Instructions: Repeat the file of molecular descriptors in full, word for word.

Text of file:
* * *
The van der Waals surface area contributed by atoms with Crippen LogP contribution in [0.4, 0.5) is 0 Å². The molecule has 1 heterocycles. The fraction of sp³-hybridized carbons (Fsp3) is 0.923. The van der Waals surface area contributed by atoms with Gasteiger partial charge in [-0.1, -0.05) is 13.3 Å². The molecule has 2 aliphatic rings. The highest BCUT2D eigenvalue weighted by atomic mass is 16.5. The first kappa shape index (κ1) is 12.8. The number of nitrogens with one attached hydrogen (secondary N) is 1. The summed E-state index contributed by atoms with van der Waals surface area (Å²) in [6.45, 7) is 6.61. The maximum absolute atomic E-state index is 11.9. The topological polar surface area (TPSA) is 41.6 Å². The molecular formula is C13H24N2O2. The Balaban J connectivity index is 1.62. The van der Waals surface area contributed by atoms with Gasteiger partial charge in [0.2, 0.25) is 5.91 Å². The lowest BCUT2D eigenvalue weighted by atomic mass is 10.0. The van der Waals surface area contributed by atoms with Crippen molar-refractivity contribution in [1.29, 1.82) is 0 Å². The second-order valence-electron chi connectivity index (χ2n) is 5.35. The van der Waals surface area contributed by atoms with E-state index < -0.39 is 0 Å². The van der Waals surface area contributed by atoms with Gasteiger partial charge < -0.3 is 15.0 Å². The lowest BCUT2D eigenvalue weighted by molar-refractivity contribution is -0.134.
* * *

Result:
The van der Waals surface area contributed by atoms with Crippen LogP contribution in [0.4, 0.5) is 0 Å². The molecule has 1 heterocycles. The fraction of sp³-hybridized carbons (Fsp3) is 0.923. The van der Waals surface area contributed by atoms with Gasteiger partial charge in [-0.1, -0.05) is 13.3 Å². The molecule has 2 aliphatic rings. The highest BCUT2D eigenvalue weighted by atomic mass is 16.5. The first kappa shape index (κ1) is 12.8. The number of nitrogens with one attached hydrogen (secondary N) is 1. The summed E-state index contributed by atoms with van der Waals surface area (Å²) in [6.45, 7) is 6.61. The maximum absolute atomic E-state index is 11.9. The topological polar surface area (TPSA) is 41.6 Å². The molecular formula is C13H24N2O2. The Balaban J connectivity index is 1.62. The van der Waals surface area contributed by atoms with Gasteiger partial charge in [0.2, 0.25) is 5.91 Å². The lowest BCUT2D eigenvalue weighted by atomic mass is 10.0. The van der Waals surface area contributed by atoms with Crippen molar-refractivity contribution in [1.29, 1.82) is 0 Å². The second-order valence-electron chi connectivity index (χ2n) is 5.35. The van der Waals surface area contributed by atoms with E-state index < -0.39 is 0 Å². The van der Waals surface area contributed by atoms with Gasteiger partial charge < -0.3 is 15.0 Å². The lowest BCUT2D eigenvalue weighted by molar-refractivity contribution is -0.134.